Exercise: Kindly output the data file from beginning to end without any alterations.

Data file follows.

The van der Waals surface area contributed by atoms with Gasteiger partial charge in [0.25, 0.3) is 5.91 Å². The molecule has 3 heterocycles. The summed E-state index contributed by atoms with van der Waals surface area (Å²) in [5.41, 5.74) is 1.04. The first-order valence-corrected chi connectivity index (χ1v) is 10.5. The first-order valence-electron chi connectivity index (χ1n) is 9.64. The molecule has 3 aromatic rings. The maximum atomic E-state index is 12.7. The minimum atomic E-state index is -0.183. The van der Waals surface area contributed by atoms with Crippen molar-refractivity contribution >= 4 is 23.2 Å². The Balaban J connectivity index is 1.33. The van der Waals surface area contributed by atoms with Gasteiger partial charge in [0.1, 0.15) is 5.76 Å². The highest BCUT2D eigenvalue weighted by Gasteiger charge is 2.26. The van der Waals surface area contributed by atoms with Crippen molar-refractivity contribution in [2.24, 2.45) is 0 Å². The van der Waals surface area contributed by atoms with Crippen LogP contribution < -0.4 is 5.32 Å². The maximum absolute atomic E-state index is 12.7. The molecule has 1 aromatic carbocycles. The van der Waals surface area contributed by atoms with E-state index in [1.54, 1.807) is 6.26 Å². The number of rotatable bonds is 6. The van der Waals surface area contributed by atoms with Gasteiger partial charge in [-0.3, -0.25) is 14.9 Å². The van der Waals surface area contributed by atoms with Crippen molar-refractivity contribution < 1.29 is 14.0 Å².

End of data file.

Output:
The van der Waals surface area contributed by atoms with Gasteiger partial charge in [0.25, 0.3) is 5.91 Å². The molecule has 3 heterocycles. The summed E-state index contributed by atoms with van der Waals surface area (Å²) in [5.41, 5.74) is 1.04. The first-order valence-corrected chi connectivity index (χ1v) is 10.5. The first-order valence-electron chi connectivity index (χ1n) is 9.64. The molecule has 3 aromatic rings. The maximum atomic E-state index is 12.7. The minimum atomic E-state index is -0.183. The van der Waals surface area contributed by atoms with Crippen molar-refractivity contribution >= 4 is 23.2 Å². The Balaban J connectivity index is 1.33. The van der Waals surface area contributed by atoms with Gasteiger partial charge in [0.1, 0.15) is 5.76 Å². The highest BCUT2D eigenvalue weighted by Gasteiger charge is 2.26. The van der Waals surface area contributed by atoms with Crippen molar-refractivity contribution in [2.24, 2.45) is 0 Å². The van der Waals surface area contributed by atoms with Crippen LogP contribution < -0.4 is 5.32 Å². The maximum absolute atomic E-state index is 12.7. The molecule has 1 aromatic carbocycles. The van der Waals surface area contributed by atoms with E-state index in [1.54, 1.807) is 6.26 Å². The number of rotatable bonds is 6. The van der Waals surface area contributed by atoms with Gasteiger partial charge in [-0.3, -0.25) is 14.9 Å². The van der Waals surface area contributed by atoms with Crippen molar-refractivity contribution < 1.29 is 14.0 Å².